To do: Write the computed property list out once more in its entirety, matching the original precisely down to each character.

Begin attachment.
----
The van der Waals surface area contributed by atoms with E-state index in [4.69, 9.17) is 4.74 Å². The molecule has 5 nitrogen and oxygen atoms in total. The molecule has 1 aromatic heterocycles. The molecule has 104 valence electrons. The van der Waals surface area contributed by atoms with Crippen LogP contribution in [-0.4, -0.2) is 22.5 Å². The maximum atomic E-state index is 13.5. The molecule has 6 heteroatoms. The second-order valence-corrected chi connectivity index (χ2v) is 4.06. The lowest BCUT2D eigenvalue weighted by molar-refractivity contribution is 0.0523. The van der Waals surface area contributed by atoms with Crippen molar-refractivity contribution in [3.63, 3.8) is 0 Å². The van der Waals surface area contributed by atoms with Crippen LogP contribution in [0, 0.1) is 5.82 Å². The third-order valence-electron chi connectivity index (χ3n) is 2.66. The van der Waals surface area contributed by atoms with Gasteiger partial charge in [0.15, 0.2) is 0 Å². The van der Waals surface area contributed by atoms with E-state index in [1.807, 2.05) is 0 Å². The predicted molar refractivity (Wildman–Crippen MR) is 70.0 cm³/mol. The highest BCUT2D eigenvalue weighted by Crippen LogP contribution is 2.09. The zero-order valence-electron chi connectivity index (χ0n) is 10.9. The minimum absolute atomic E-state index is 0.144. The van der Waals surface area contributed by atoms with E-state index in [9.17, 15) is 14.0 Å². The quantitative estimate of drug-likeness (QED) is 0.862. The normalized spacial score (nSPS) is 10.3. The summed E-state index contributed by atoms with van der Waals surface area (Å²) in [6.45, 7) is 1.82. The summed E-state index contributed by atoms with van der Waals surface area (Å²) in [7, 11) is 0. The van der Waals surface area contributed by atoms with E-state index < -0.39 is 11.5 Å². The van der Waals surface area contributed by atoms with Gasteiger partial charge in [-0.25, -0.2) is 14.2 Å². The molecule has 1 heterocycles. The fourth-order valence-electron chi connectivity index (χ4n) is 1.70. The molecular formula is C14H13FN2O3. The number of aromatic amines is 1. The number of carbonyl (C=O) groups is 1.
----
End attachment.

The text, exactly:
The van der Waals surface area contributed by atoms with E-state index in [4.69, 9.17) is 4.74 Å². The molecule has 5 nitrogen and oxygen atoms in total. The molecule has 1 aromatic heterocycles. The molecule has 104 valence electrons. The van der Waals surface area contributed by atoms with Crippen LogP contribution in [-0.4, -0.2) is 22.5 Å². The maximum atomic E-state index is 13.5. The molecule has 6 heteroatoms. The second-order valence-corrected chi connectivity index (χ2v) is 4.06. The lowest BCUT2D eigenvalue weighted by molar-refractivity contribution is 0.0523. The van der Waals surface area contributed by atoms with Crippen molar-refractivity contribution in [3.63, 3.8) is 0 Å². The van der Waals surface area contributed by atoms with Crippen LogP contribution in [0, 0.1) is 5.82 Å². The third-order valence-electron chi connectivity index (χ3n) is 2.66. The van der Waals surface area contributed by atoms with Gasteiger partial charge in [0.15, 0.2) is 0 Å². The van der Waals surface area contributed by atoms with E-state index in [1.807, 2.05) is 0 Å². The predicted molar refractivity (Wildman–Crippen MR) is 70.0 cm³/mol. The highest BCUT2D eigenvalue weighted by Crippen LogP contribution is 2.09. The zero-order valence-electron chi connectivity index (χ0n) is 10.9. The minimum absolute atomic E-state index is 0.144. The van der Waals surface area contributed by atoms with E-state index in [9.17, 15) is 14.0 Å². The quantitative estimate of drug-likeness (QED) is 0.862. The normalized spacial score (nSPS) is 10.3. The summed E-state index contributed by atoms with van der Waals surface area (Å²) in [6.45, 7) is 1.82. The summed E-state index contributed by atoms with van der Waals surface area (Å²) in [7, 11) is 0. The van der Waals surface area contributed by atoms with E-state index < -0.39 is 11.5 Å². The van der Waals surface area contributed by atoms with Gasteiger partial charge in [-0.25, -0.2) is 14.2 Å². The molecule has 1 heterocycles. The fourth-order valence-electron chi connectivity index (χ4n) is 1.70. The molecular formula is C14H13FN2O3. The number of aromatic amines is 1. The number of carbonyl (C=O) groups is 1.